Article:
According to a 2019 survey by the Gensler Research Institute, workers who have access to a coworking space – even if they only use it for a few hours a week – typically perform better than employees who don’t have that same perk. Often thought of as spaces for freelancers and founders to set up shop, many corporates now see coworking spaces as an essential ingredient when it comes to driving innovation. Knight Frank says that 44% of global companies expect flexible space will make up at least a fifth of their office space by the end of next year.
Corporates who want to strike new partnerships or launch new products and services “really want to be able to [...] think like entrepreneurs”, Emma Mills-Sheffield, founder of business consultancy Mindsetup, observes. “But it’s really hard to think entrepreneurially when you’re really burdened with red-tape, hierarchy, and approval [processes].”
Getting out of the office and into an environment that emphasises collaboration, not just between team members but across organisations, she says, can be the key to empowering staff to adopt the elusive entrepreneurial mindset. “Giving them exposure to other businesses and how entrepreneurs work – there’s a richness to that. You can get a bit stuck between the four walls [of the HQ].”
To make the most of a hybrid model where the home, the HQ, and collaborative hubs are all part of the workspace mix, Ms Mills-Sheffield says it’s crucial to figure out where – among the options available – different types of work can be carried out most effectively. This could mean recognising – within each organisation – the most consequential social network brokers, which is to say those players who will benefit the most from making new connections and discovering opportunities to partner with entrepreneurs. Alternatively, it could mean identifying which teams are going to find being situated in a creative environment most useful.
For Accenture’s FinTech Innovation Lab, when it comes to helping start-ups hit their next stage of growth and create connections in the financial services world, coworking has long been or the team a no brainer. The 12-week accelerator programme has been successfully held at Huckletree's Shoreditch for a few years now.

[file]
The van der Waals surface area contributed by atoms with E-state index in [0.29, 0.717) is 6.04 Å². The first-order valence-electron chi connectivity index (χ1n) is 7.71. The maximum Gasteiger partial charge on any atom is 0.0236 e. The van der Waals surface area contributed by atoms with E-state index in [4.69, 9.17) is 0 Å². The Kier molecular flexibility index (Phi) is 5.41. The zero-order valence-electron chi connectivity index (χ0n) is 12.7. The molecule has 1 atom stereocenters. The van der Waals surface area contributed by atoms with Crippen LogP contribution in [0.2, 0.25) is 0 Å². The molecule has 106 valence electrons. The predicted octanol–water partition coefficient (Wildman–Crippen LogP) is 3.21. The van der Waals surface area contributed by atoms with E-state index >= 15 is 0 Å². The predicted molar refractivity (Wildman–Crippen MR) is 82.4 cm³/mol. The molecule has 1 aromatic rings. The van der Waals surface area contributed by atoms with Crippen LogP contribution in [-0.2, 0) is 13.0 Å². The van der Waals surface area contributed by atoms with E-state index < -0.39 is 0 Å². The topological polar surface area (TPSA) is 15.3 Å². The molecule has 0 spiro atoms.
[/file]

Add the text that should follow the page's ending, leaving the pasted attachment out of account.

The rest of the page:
“We decided to go for a coworking space because it takes you out of that corporate mindset,” says Celin Phoen, the FinTech Innovation Lab’s programme manager. “It’s really underplayed how a physical space can change your attitude, and it’s fun being [somewhere] that is very open plan, has a lot of greenery and colour, and events going on where you can meet people from different businesses.”
For Ms Phoen, the ability to move between different working environments within the same building not only provides the headspace needed to think more creatively but it also makes it easier to create the connections the Lab needs to work as effectively as possible. Instead of fighting for meeting rooms in a traditional HQ, communal events spaces like The Classroom provide a neutral ground for corporates and startups to convene for workshops and demo days, and share ideas and fresh perspectives.
It’s estimated that 40% of demand for coworking spaces is now coming from large corporates, with the likes of Adidas, American Express, and Microsoft currently seeking spaces outside of their HQs to help nurture inspiration.
“Most corporates are focussed around efficiency, whereas Huckletree is fostering creativity and collaboration,” Ms Phoen concludes. “It speaks to innovation so much more than your classic workspace.”